03/03/2008 16:54:00
Exactly my sentiment Ozi! We condemned those Villa fans who sang that terrible song about Eduardo. But just how 55,000 home fans failed to out-sing them had me scratch my head too to be honest. I know there's an exchange scheme where ticket holders who can't go to a match can re-sell their tickets to other fans. Can I ask those who'd sit there to be entertained without making any noise or showing any sign of support to sell their tickets to someone like me who can't get any tickets to see our team at all?
Lou the Gunneress
03/03/2008 17:33:00
It's unbelievably frustrating. I sit behind the goal, to the left of the noisy corner, and while there are a few people who sing, it seems no one is that bothered. I wouldve thought the atmos was gonna be crackling after the eduardo incident, but it was so lame. When Villa fans started singing "your support is fkin *****", a guy behind me started "Our support is fkin *****". The depressing this is that its true. One of my mates even once got told to be quiet as he was shouting too much. Something needs to be done, but i dont know what...
03/03/2008 18:07:00
it was definitely very quiet last weekend. everything was not right. nobody was in form (fans included). hope we can make more noise in Milan.
03/03/2008 18:17:00
Is this not something we have known for ages, that the Arse support is one of the worst in the league even when you are one of the 'big 4' teams who are challenges for honours each season???? Somehow I dont think we will hear any Arse support when you play Milan this week do you???
03/03/2008 18:55:00
Nah. The away support's been great. It's the home crowd that's not singing. It's hard for a big London stadium not to have corporate customers, but from what you guys saw, were there too many of them, too few singing fans?
Lou the Gunneress
03/03/2008 19:11:00
Coz ur support is RUBBISH!
03/03/2008 19:28:00
i for once am not going to slag you off even tho you are asking for it with this article, after living in england all my life 2 years ago i moved to barcelona (where i still live) the nou camp might be the best stadium in the world but their supporters are utter c r a p compared to the ones back home even 5000 dons fans are louder then 99000 catalans!
03/03/2008 20:15:00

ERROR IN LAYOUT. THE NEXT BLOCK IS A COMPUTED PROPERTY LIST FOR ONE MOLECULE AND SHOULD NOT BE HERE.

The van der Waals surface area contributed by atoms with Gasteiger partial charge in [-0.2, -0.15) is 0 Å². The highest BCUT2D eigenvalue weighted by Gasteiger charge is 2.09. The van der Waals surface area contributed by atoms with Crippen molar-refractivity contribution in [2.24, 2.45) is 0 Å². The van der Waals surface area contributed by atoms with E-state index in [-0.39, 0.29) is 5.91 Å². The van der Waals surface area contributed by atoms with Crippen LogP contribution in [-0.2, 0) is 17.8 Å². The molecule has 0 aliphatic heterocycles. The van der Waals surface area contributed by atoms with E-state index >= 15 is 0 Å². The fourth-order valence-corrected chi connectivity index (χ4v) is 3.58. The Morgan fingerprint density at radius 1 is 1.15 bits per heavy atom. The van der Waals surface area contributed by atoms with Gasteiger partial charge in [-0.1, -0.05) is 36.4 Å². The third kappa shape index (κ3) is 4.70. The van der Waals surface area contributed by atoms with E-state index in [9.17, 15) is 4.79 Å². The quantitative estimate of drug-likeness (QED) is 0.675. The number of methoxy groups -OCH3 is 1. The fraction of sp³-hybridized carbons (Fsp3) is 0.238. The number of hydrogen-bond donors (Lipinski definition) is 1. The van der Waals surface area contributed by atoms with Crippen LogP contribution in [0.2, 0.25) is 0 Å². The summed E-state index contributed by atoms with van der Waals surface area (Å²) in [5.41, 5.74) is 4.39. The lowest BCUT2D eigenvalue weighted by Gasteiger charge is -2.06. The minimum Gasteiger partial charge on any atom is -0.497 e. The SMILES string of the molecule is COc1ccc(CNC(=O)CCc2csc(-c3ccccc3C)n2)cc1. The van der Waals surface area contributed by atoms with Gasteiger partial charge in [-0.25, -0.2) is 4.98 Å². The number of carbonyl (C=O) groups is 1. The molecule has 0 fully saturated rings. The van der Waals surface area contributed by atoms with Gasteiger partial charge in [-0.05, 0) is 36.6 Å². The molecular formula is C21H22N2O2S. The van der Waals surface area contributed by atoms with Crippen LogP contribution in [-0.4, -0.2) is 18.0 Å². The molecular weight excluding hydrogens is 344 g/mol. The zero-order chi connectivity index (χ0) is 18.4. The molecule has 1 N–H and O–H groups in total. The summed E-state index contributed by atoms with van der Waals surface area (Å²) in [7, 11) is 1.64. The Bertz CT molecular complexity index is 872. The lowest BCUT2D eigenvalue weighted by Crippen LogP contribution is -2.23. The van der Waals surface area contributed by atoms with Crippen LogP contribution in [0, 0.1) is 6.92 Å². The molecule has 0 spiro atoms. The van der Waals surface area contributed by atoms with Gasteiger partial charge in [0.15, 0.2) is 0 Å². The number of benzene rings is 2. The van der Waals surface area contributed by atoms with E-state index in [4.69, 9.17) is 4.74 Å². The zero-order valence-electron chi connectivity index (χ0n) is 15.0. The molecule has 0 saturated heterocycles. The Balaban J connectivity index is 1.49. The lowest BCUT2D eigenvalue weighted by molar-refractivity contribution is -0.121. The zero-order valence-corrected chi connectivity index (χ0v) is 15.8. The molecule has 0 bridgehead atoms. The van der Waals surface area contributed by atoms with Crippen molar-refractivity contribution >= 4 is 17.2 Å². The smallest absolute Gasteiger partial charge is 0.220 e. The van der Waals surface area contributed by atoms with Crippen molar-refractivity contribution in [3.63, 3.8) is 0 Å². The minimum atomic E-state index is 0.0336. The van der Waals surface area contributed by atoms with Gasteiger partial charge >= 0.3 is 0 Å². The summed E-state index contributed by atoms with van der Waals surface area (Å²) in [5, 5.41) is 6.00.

For game atmosphere, away supporting is the best. home games are like this Ozi because the “working man’s sport” has been pricing people out & becoming ‘gentrified’. It’s a money circus: from breakaway leagues to 39th games etc. Even in our own stadium, the prime seats separating the tiers are the money seats. This is how it is and it will blight whoever moves somewhere bigger. Look at ManU - they surely have the quietest home games! Maybe its become more common for people to go along, sit back and receive entertainment rather than give vociferous support. There's no answer to the situation you’ve highlighted. It will happen to QPR & even the mouthy Spuds on here might ask the same question in 10 years if they get a bigger ground. Some random observations: (1) Before blaming fans, blame the organisations that let uncapped money call all the tunes. (2) In the countries of the ‘Ultra’ games are more affordable and accessible to the regular fan. (3) It’s too sanitised today.When I started supporting my village team years ago, you'd hear 1000 of us on a terrace screaming obscenities about the referee’s mother etc. Today you get thrown out if you fart! (4.) We need a terraced area. (5.) Cant put my finger on why sometimes our home support is more vocal than others… maybe it’s to do with having more ‘consumer’ fans due to success on the pitch (6.) A good scattering of vocal fans it lifts the atmosphere around bigger sections of the crowd (7.) Booing is worse than not singing.
03/03/2008 20:44:00
5-1 thanks for talking sense and hehe living in Spain is enviable. Now that you brought up Barca, I guess (1) big stadiums always have some corporate customers, neutrals, tourists, etc. in addition to real fans, which makes it hard to keep the atmosphere - as Andy-bayor pointed out, it's all about money now. I'm sure they don't have 99,000 Catalans when the city's full of tourists and Nou Camp's a tourist attraction, regardless if you have any interest in football. Saw tons of tourists there at the stadium tour myself. (2) Nou Camp's huge but only full when it's a CL game or when Real or Espanyol visit them. (3) Barca, for all the crap support at home, has great away fans too. I guess everyone does, kind of. (4) Spain is in an even more difficult situation than England in a way. I was at Mestalla when Valencia faced Barca at home in Dec. While the Barca away fans sang all through the entire match, the home fans started swearing (yes I could tell even if I don't speak Spanish/Valencian) at their own players in the 1st half when they went 2-0 down, then 1/3 of them left with 30 mins left, the stadium's half-empty when the final whistle was blown. You can hardly change that kind of culture. At least we could still find a way to improve the Emirates atmosphere.
Lou the Gunneress
03/03/2008 21:31:00